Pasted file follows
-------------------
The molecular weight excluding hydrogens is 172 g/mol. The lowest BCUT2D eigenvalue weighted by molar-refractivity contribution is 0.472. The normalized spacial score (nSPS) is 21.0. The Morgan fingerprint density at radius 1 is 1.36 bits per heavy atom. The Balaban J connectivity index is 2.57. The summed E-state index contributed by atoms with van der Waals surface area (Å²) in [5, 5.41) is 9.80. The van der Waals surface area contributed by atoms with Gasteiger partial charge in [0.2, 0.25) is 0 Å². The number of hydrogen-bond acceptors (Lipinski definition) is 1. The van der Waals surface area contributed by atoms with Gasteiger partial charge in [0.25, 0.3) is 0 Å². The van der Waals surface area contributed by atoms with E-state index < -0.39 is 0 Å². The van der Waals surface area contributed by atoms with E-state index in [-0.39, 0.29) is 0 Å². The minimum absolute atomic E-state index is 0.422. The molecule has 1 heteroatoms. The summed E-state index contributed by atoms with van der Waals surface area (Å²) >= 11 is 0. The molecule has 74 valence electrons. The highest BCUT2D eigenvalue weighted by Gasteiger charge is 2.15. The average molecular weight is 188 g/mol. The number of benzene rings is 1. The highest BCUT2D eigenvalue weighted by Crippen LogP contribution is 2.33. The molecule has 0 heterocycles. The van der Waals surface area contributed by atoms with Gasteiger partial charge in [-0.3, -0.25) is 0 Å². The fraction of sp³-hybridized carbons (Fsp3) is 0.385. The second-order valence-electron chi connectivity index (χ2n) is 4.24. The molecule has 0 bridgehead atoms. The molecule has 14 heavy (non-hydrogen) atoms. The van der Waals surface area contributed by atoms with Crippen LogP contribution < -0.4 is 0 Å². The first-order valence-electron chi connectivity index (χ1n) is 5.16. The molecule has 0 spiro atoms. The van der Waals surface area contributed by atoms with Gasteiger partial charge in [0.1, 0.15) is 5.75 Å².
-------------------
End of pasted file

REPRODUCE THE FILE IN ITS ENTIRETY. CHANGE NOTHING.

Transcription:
The molecular weight excluding hydrogens is 172 g/mol. The lowest BCUT2D eigenvalue weighted by molar-refractivity contribution is 0.472. The normalized spacial score (nSPS) is 21.0. The Morgan fingerprint density at radius 1 is 1.36 bits per heavy atom. The Balaban J connectivity index is 2.57. The summed E-state index contributed by atoms with van der Waals surface area (Å²) in [5, 5.41) is 9.80. The van der Waals surface area contributed by atoms with Gasteiger partial charge in [0.2, 0.25) is 0 Å². The number of hydrogen-bond acceptors (Lipinski definition) is 1. The van der Waals surface area contributed by atoms with Gasteiger partial charge in [0.25, 0.3) is 0 Å². The van der Waals surface area contributed by atoms with E-state index < -0.39 is 0 Å². The van der Waals surface area contributed by atoms with E-state index in [-0.39, 0.29) is 0 Å². The minimum absolute atomic E-state index is 0.422. The molecule has 1 heteroatoms. The summed E-state index contributed by atoms with van der Waals surface area (Å²) >= 11 is 0. The molecule has 74 valence electrons. The highest BCUT2D eigenvalue weighted by Gasteiger charge is 2.15. The average molecular weight is 188 g/mol. The number of benzene rings is 1. The highest BCUT2D eigenvalue weighted by Crippen LogP contribution is 2.33. The molecule has 0 heterocycles. The van der Waals surface area contributed by atoms with Gasteiger partial charge in [-0.3, -0.25) is 0 Å². The fraction of sp³-hybridized carbons (Fsp3) is 0.385. The second-order valence-electron chi connectivity index (χ2n) is 4.24. The molecule has 0 bridgehead atoms. The molecule has 14 heavy (non-hydrogen) atoms. The van der Waals surface area contributed by atoms with Crippen LogP contribution < -0.4 is 0 Å². The first-order valence-electron chi connectivity index (χ1n) is 5.16. The molecule has 0 spiro atoms. The van der Waals surface area contributed by atoms with Gasteiger partial charge in [0.1, 0.15) is 5.75 Å².